No. Not Bright Memory Infinite that exploded onto Xbox’s digital stage at a recent press conference, but an approximately one-hour demonstration of the games combat and “sci-fi” like setting. While the game does a nice job of conveying its action sequences with truly interesting combat emphasized by bosses interspersed throughout, it really misses the beat on explaining its story and taking advantage of next-gen hardware.
Created by FYQD Studio, a one-man team, Bright Memory melds interesting ideas within its combat system. It really feels like a harkening to games like Singularity, Dishonored and a touch of Devil May Cry with its unique combat systems. You have your standard fare of ammunition weapons in a pistol, a shotgun and assault rifle, and they all feel serviceable. No weapons really stand out nor do they provide something that hasn’t been used time and time again in previous games. Throughout my hour or so I much preferred pretty much any other form of combat. Pumping a full clip or so into enemies just felt a bit out of place. Having said that, the visual flares such as adding the ammo in the clip and total ammo count just off of the weapon in the game world adds a nice touch, albeit even if it is a bit superfluous since I couldn’t imagine ever running out of ammo.
As much as the ammo-based weapons failed to inspire, the same cannot be said for your sword. One of your skills, which is cool-down based, allows you to slice apart enemies using the standard attack “light blade,” an alternate ranged attack “light slash” or an AOE attack with “blast slash.” Utilizing your sword ups the pace of the game and allows for fresh creativity that the guns just don’t offer. When you add in the various skills, the game begins to open up and shrugs off the monotony of its more traditional weaponry. Some of the skills at your disposal include an EMP to escape the hoards, a slo-mo orb to dilate time and a dash to escape trouble or thrust into it. The speed that you experience while combining skills shines a light on what the game wants to be but sadly fails to fully deliver.
The combat is wrapped in a technologically advanced-supernatural environment during 2020. You play as Shelia, who is part of the Supernatural Science Research Organization. As is usually the case, there is a terrorist organization looking to take control of a unique item, in this case “The Soul of Jiu Xuan,” which allows for the ability to reanimate the dead. The constraints of such a short experience certainly hindered the ability to convey a clear and concise story. It’s always a balancing act when blending in supernatural elements with anything, but I do have the feeling that in a full-fledged game this would be delved upon much further than the cursory glance that was received in Bright Memory.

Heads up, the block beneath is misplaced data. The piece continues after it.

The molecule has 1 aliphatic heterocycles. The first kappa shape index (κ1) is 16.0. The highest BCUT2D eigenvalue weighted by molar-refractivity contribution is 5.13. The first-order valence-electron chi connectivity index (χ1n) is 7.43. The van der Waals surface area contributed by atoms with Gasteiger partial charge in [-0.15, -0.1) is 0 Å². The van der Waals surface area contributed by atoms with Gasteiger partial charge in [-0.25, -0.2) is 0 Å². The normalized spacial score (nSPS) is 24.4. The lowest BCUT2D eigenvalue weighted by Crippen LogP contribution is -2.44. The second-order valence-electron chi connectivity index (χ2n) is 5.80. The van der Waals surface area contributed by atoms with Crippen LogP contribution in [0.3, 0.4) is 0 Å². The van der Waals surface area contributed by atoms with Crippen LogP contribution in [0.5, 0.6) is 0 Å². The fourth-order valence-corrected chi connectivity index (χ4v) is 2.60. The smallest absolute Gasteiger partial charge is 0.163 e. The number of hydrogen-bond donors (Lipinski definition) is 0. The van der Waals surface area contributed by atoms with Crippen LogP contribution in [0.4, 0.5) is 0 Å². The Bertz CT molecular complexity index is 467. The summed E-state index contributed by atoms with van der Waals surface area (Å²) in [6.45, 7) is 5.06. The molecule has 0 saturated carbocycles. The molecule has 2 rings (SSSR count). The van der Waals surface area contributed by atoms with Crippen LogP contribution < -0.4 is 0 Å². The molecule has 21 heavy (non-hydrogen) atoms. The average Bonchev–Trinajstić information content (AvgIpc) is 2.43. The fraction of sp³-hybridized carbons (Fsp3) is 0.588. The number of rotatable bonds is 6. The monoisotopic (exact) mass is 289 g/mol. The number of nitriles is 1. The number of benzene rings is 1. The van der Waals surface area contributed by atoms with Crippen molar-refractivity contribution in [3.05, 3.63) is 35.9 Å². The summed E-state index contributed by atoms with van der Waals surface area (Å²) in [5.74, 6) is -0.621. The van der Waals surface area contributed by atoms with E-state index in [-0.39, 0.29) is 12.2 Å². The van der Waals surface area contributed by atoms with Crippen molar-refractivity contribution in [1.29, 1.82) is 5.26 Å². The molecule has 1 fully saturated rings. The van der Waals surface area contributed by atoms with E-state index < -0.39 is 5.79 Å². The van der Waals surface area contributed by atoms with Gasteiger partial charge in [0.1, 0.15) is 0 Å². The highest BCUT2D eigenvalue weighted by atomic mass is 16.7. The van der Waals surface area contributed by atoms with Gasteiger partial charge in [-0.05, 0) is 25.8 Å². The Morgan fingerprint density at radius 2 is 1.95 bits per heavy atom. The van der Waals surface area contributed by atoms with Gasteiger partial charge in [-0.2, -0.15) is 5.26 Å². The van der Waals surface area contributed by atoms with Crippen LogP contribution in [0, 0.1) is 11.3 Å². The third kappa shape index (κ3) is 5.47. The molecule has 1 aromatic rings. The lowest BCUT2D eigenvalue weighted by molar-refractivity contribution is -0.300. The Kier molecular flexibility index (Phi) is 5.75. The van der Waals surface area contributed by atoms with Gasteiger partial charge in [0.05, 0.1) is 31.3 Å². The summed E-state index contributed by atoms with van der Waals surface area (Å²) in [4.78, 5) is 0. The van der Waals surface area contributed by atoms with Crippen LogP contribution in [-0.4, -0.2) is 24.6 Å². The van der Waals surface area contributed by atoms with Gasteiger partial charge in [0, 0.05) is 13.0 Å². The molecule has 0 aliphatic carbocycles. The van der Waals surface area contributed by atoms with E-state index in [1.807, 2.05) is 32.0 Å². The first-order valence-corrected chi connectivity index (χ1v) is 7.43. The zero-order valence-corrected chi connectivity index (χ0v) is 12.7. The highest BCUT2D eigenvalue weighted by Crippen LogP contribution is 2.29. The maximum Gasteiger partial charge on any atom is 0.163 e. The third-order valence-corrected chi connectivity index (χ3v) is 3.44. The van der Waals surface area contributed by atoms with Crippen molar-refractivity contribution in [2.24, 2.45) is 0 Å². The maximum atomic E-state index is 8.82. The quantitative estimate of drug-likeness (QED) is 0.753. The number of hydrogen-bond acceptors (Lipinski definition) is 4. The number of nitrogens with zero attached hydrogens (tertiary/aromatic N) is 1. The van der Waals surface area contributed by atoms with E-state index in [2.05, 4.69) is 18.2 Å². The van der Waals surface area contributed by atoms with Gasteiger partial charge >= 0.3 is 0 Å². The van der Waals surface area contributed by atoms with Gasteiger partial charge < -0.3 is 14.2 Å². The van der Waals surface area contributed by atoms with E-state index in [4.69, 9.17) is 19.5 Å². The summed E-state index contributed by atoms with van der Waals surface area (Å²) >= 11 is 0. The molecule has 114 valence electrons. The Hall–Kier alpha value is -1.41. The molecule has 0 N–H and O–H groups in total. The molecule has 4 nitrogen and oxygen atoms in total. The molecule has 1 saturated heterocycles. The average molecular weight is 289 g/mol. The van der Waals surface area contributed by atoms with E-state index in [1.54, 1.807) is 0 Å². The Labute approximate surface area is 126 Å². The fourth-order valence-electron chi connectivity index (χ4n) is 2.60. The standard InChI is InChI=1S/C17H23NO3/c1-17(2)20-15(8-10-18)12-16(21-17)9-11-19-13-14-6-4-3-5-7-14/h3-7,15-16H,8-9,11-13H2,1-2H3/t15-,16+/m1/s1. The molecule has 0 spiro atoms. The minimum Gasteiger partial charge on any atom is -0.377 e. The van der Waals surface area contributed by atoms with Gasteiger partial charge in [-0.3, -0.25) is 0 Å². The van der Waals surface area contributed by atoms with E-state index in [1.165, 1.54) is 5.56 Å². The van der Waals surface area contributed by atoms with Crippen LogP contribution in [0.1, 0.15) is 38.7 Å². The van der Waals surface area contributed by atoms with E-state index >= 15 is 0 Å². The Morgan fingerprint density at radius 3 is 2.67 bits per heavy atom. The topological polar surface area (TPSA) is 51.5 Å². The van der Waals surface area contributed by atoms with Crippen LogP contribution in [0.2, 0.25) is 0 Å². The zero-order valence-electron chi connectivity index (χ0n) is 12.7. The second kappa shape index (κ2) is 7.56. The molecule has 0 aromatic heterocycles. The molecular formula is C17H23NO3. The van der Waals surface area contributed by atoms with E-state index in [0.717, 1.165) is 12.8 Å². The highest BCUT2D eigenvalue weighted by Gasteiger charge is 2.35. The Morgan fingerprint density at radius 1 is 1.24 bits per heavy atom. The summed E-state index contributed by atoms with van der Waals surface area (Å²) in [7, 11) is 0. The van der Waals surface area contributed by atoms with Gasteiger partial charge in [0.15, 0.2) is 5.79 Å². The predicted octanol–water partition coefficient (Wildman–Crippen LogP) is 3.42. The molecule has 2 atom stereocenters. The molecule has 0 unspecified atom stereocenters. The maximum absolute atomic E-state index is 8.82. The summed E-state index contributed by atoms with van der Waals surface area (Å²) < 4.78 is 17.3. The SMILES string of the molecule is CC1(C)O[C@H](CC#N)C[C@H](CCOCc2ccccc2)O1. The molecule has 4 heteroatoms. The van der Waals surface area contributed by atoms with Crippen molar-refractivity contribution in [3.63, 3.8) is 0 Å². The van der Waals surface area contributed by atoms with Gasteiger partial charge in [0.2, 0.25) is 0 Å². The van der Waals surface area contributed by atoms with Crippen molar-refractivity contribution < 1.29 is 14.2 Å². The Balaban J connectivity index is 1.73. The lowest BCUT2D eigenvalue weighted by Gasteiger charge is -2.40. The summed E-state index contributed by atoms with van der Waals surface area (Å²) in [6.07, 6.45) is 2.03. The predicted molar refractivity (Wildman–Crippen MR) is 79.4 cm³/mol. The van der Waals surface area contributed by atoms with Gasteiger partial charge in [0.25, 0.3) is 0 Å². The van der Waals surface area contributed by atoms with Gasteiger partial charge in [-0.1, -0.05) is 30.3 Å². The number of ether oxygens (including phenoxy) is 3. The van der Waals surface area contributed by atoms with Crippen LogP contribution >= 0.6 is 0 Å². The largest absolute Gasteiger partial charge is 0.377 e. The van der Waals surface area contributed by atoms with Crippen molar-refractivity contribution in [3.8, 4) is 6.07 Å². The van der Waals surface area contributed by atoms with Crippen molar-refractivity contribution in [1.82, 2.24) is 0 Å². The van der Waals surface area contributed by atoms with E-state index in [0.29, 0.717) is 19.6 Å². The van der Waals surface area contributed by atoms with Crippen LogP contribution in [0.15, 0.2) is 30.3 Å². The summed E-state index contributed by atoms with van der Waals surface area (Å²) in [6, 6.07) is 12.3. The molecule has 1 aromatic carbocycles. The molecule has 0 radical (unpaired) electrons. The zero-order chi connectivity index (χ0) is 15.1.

Another oddity is the game’s menu system. It feels like it was ripped straight out of the PC version which released March 25, 2020. A slowly moving cursor controlled by your analog stick just doesn’t feel natural in its movement. It’s not that there aren’t a ton of games that use a cursor like this (Avengers and Destiny, most recently), but it just feels super sluggish navigating menus. Also, not being able to exit the menu with the face buttons is not inherently apparent; instead, you have to slug your cursor to the x in the top right corner of the menu. But as cumbersome as those were, there was an unexpected takeaway. There is a menu tab for performance that is ripped straight from the PC version. All the settings you’d imagine, one of those being v-sync which fixed all the tearing I had when firing up the game. It’s odd seeing such a menu in a console game, and I am unsure if this is something we should expect to see as home consoles begin to get closer to parity with PCs.
Bright Memory is $7.99 on Xbox Series S/X. It’s not necessarily polished, nor will it be a graphical showcase for your new hardware, but it does have some compelling concepts within its combat system and could provide an uncommon take on the sci-fi genre should its loose ends be sewn up when Bright Memory Infinite releases.